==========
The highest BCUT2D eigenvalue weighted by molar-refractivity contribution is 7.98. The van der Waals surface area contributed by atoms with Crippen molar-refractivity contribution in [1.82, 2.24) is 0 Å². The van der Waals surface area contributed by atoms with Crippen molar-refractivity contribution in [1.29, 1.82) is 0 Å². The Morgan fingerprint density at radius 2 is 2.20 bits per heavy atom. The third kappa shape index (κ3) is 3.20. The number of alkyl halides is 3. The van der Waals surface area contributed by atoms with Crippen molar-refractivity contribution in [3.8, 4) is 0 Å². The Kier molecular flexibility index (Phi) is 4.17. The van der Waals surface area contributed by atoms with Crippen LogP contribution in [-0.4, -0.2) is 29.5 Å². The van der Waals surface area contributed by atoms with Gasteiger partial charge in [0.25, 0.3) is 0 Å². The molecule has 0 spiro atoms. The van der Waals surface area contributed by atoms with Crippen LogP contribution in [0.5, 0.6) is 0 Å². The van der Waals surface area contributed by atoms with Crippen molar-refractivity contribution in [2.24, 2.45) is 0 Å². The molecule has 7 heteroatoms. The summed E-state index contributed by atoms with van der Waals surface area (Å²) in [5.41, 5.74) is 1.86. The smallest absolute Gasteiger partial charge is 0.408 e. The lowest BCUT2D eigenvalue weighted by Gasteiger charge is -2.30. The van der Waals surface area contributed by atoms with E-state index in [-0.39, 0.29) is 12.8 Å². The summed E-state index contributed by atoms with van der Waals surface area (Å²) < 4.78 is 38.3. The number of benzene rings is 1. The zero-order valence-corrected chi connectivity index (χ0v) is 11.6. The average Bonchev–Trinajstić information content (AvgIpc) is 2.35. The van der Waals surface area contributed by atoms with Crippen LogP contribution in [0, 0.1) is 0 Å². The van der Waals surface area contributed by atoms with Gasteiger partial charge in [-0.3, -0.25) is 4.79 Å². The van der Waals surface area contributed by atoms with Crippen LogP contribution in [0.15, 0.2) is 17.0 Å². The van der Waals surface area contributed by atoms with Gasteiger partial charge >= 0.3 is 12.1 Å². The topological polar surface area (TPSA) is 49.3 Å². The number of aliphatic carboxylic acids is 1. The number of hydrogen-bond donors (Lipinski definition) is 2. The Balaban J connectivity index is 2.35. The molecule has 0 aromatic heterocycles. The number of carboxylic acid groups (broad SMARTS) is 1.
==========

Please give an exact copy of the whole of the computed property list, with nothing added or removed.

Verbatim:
The highest BCUT2D eigenvalue weighted by molar-refractivity contribution is 7.98. The van der Waals surface area contributed by atoms with Crippen molar-refractivity contribution in [1.82, 2.24) is 0 Å². The van der Waals surface area contributed by atoms with Crippen molar-refractivity contribution in [1.29, 1.82) is 0 Å². The Morgan fingerprint density at radius 2 is 2.20 bits per heavy atom. The third kappa shape index (κ3) is 3.20. The number of alkyl halides is 3. The van der Waals surface area contributed by atoms with Crippen molar-refractivity contribution in [3.8, 4) is 0 Å². The Kier molecular flexibility index (Phi) is 4.17. The van der Waals surface area contributed by atoms with Crippen LogP contribution in [-0.4, -0.2) is 29.5 Å². The van der Waals surface area contributed by atoms with Gasteiger partial charge in [0.25, 0.3) is 0 Å². The molecule has 0 spiro atoms. The van der Waals surface area contributed by atoms with Crippen LogP contribution in [0.5, 0.6) is 0 Å². The van der Waals surface area contributed by atoms with Crippen molar-refractivity contribution in [2.24, 2.45) is 0 Å². The molecule has 7 heteroatoms. The summed E-state index contributed by atoms with van der Waals surface area (Å²) in [5.41, 5.74) is 1.86. The smallest absolute Gasteiger partial charge is 0.408 e. The lowest BCUT2D eigenvalue weighted by Gasteiger charge is -2.30. The van der Waals surface area contributed by atoms with E-state index in [-0.39, 0.29) is 12.8 Å². The summed E-state index contributed by atoms with van der Waals surface area (Å²) < 4.78 is 38.3. The number of benzene rings is 1. The zero-order valence-corrected chi connectivity index (χ0v) is 11.6. The average Bonchev–Trinajstić information content (AvgIpc) is 2.35. The van der Waals surface area contributed by atoms with Crippen LogP contribution in [0, 0.1) is 0 Å². The van der Waals surface area contributed by atoms with Gasteiger partial charge in [-0.3, -0.25) is 4.79 Å². The van der Waals surface area contributed by atoms with Crippen LogP contribution in [0.15, 0.2) is 17.0 Å². The van der Waals surface area contributed by atoms with Gasteiger partial charge >= 0.3 is 12.1 Å². The topological polar surface area (TPSA) is 49.3 Å². The number of aliphatic carboxylic acids is 1. The number of hydrogen-bond donors (Lipinski definition) is 2. The Balaban J connectivity index is 2.35. The molecule has 0 aromatic heterocycles. The number of carboxylic acid groups (broad SMARTS) is 1.